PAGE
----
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The Space in Between...

Posted by on in Classroom Management
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My daughter Annie did not get up and get ready for school with me today.  Yesterday was her last day at Amity Middle School and today she is sleeping in.  This year Annie talked about school non-stop.  Every time I got into the car with her I would hear about Mr. Goldstein's experiments, we now have a Sons of Liberty flag flying at our house after completing research for a social studies project, and the kid no longer believes that mathematics was created to simply destroy souls of children.

A couple days ago I received a letter from a graduating senior thanking me for 8th grade.  In the letter he mentioned many things, but not a single time did he mention any content or skills directly.

"...you were so encouraging..."

"...thank you for believing in me when I did not."

"...thank you for teaching me about the incredibly exciting life and times of Nathaniel Walker and making us sing a song about him!"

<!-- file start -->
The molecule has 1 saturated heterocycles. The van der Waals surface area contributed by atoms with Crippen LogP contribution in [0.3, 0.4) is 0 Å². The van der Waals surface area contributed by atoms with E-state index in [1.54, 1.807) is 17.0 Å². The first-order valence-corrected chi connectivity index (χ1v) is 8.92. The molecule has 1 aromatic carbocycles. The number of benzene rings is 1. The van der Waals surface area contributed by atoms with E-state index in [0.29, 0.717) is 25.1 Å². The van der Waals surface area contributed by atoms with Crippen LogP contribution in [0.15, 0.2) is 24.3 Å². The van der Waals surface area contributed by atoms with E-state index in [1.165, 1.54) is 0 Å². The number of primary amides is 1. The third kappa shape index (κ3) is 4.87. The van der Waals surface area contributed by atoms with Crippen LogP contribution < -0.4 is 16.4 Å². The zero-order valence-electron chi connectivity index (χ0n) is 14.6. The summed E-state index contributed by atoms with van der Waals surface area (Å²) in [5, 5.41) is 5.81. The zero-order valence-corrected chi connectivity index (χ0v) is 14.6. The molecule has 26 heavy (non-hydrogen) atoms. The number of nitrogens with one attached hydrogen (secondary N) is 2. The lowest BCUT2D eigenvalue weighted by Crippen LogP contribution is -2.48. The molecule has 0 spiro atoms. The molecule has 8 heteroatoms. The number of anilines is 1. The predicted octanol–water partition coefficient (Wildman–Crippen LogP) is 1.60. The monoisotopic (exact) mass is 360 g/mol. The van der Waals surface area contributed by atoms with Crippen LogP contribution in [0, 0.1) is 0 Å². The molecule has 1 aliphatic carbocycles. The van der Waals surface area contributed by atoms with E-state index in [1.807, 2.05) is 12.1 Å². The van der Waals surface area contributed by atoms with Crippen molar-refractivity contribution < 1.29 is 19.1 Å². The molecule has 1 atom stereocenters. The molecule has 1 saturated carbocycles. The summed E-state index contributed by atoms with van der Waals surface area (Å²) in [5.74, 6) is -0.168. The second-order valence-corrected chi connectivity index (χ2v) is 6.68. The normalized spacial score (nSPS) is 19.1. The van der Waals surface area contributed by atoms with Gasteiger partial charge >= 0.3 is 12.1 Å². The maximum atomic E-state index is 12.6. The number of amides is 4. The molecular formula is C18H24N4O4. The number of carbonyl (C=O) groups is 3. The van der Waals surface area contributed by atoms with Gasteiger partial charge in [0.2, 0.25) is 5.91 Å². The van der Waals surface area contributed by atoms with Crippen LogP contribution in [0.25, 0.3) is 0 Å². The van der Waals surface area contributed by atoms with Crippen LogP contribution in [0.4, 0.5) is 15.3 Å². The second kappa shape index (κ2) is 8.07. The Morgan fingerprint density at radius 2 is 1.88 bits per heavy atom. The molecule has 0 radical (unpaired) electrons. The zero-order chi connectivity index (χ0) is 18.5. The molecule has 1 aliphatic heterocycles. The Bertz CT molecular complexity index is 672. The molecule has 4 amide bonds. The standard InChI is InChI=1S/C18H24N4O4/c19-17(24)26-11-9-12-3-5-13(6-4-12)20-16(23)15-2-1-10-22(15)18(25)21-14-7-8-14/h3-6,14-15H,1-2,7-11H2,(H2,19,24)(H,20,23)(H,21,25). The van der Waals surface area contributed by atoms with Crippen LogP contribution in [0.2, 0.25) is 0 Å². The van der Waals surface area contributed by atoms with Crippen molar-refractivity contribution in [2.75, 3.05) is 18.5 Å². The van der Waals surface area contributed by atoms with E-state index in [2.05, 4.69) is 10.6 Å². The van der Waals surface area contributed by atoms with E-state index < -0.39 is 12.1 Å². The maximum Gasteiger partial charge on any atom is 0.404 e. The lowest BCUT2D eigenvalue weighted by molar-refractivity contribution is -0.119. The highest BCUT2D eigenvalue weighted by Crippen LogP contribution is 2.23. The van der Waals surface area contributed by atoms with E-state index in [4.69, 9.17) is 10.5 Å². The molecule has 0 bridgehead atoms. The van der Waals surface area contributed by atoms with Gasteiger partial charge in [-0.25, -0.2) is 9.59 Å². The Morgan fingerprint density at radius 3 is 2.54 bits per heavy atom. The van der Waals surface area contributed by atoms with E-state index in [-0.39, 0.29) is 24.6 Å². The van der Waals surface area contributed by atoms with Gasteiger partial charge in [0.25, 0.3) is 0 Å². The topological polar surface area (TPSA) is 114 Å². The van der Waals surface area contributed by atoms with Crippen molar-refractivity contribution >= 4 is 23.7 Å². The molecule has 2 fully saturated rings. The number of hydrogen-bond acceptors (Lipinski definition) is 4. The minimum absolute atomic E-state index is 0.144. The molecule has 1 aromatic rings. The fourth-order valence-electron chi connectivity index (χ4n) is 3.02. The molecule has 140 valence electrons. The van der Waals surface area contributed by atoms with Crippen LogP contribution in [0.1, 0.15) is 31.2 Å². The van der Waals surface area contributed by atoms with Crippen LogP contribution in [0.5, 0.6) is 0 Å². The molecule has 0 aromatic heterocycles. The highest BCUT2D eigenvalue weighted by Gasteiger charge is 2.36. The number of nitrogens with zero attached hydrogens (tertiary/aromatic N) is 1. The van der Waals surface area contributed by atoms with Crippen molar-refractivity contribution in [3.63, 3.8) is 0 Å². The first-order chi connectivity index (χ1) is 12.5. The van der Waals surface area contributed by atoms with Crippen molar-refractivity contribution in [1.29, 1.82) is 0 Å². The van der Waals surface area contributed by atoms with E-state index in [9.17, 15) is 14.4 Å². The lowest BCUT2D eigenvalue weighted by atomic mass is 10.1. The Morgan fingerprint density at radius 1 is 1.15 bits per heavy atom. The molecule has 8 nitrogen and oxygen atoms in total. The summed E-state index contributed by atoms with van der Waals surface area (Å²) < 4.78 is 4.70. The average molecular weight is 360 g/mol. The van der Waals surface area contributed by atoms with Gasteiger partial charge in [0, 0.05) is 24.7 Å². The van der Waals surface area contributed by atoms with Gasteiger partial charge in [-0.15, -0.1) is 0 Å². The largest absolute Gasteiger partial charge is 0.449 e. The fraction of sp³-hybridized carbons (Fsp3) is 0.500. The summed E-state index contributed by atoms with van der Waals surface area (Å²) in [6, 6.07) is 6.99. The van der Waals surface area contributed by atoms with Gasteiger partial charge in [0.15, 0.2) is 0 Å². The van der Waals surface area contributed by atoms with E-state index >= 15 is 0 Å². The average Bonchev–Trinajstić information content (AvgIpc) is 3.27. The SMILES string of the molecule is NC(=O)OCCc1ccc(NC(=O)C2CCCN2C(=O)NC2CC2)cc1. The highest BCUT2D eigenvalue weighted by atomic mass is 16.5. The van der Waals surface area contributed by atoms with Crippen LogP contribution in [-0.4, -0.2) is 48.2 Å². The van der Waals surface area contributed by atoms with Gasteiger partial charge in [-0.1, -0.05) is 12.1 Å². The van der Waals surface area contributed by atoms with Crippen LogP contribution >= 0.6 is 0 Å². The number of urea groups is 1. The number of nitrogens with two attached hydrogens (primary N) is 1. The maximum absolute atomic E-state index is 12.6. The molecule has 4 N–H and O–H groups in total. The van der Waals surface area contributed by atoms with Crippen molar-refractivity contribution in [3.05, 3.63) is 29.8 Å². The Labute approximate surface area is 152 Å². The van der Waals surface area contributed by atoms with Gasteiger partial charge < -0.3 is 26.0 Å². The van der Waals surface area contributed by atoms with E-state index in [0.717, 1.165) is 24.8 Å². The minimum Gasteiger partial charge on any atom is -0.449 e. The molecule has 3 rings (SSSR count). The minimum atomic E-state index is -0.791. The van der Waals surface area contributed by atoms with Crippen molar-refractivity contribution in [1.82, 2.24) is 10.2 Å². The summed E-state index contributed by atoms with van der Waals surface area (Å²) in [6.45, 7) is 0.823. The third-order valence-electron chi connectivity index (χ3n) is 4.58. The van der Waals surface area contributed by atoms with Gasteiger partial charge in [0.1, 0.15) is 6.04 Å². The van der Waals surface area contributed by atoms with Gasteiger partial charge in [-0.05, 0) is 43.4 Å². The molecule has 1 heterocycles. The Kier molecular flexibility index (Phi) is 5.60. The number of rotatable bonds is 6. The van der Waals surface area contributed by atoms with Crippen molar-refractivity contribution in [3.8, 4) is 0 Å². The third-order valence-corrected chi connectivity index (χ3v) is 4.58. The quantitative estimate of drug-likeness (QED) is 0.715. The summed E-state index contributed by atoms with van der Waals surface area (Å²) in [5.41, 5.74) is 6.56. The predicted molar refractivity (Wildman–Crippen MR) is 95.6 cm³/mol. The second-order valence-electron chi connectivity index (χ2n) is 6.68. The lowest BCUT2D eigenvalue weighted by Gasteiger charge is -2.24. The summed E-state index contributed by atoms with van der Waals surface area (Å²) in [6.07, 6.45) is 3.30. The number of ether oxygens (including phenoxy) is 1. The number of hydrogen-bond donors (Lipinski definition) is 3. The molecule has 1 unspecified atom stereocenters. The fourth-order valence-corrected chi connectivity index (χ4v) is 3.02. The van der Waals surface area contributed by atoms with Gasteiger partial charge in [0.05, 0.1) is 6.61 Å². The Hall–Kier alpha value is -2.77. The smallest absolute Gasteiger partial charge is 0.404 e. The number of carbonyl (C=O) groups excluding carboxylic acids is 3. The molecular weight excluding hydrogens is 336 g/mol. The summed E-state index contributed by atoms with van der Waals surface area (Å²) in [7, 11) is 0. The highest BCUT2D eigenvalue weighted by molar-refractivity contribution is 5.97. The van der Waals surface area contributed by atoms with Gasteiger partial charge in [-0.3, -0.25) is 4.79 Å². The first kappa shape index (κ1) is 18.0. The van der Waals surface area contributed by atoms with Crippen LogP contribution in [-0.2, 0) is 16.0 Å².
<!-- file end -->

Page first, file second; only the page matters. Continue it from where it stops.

Ok, there was one mention of content.

What always strikes me about the letters I receive is they are almost never from a student that I knew I impacted.  They are almost always from a student that mentions what made a difference was not the time during instruction, but about our interactions in the space in between.  The side conversations, the walks in the hallway, the vibe and spirit of the classroom that honored a belief system that each and every kid could do what they previously thought was impossible because it was a safe place to be yourself.

That is what I head from my daughter this year.  More than just content, I heard everyday that her team of teachers had created a place in which Annie flourished because of the that vibe and spirit that they created in the space in between.

I decided to write them a letter (posted here with Annie's permission).  I want them to hear about the impact them made.  I also want to post it here because I think it is important for teachers to remember that we make a bigger difference in kids' lives than we realize, and usually we make the biggest different in the lives of the kid's that we think we made the least. Teachers leave little pieces of themselves in each kid who use those pieces to build what they will become & what they believe is possible. Don't forget that.

Hello Team,